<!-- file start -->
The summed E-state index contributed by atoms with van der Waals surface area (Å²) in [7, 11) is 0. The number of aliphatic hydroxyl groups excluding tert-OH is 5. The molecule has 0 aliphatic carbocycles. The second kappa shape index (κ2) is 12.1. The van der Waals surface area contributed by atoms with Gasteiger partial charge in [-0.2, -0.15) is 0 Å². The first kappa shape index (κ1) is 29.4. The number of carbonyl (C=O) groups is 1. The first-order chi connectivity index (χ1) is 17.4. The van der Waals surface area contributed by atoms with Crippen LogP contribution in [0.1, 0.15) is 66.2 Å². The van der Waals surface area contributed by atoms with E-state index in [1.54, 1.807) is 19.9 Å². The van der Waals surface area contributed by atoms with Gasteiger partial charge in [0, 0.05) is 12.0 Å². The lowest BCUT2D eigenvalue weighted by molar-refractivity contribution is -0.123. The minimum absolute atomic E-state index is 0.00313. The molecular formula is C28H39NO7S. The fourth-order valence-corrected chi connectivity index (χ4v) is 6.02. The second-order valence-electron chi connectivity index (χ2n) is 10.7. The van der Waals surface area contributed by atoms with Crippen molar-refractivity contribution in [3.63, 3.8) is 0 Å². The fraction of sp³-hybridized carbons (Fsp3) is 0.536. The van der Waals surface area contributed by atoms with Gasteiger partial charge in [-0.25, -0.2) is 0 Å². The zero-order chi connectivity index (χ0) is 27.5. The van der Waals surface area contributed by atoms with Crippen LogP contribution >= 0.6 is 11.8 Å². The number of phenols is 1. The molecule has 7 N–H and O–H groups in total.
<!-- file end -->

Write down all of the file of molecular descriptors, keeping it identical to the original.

The summed E-state index contributed by atoms with van der Waals surface area (Å²) in [7, 11) is 0. The number of aliphatic hydroxyl groups excluding tert-OH is 5. The molecule has 0 aliphatic carbocycles. The second kappa shape index (κ2) is 12.1. The van der Waals surface area contributed by atoms with Gasteiger partial charge in [-0.2, -0.15) is 0 Å². The first kappa shape index (κ1) is 29.4. The number of carbonyl (C=O) groups is 1. The first-order chi connectivity index (χ1) is 17.4. The van der Waals surface area contributed by atoms with Crippen LogP contribution in [0.1, 0.15) is 66.2 Å². The van der Waals surface area contributed by atoms with E-state index in [1.54, 1.807) is 19.9 Å². The van der Waals surface area contributed by atoms with Gasteiger partial charge in [0, 0.05) is 12.0 Å². The lowest BCUT2D eigenvalue weighted by molar-refractivity contribution is -0.123. The minimum absolute atomic E-state index is 0.00313. The molecular formula is C28H39NO7S. The fourth-order valence-corrected chi connectivity index (χ4v) is 6.02. The second-order valence-electron chi connectivity index (χ2n) is 10.7. The van der Waals surface area contributed by atoms with Crippen molar-refractivity contribution in [3.63, 3.8) is 0 Å². The fraction of sp³-hybridized carbons (Fsp3) is 0.536. The van der Waals surface area contributed by atoms with Gasteiger partial charge in [-0.25, -0.2) is 0 Å². The zero-order chi connectivity index (χ0) is 27.5. The van der Waals surface area contributed by atoms with Crippen LogP contribution >= 0.6 is 11.8 Å². The number of phenols is 1. The molecule has 7 N–H and O–H groups in total.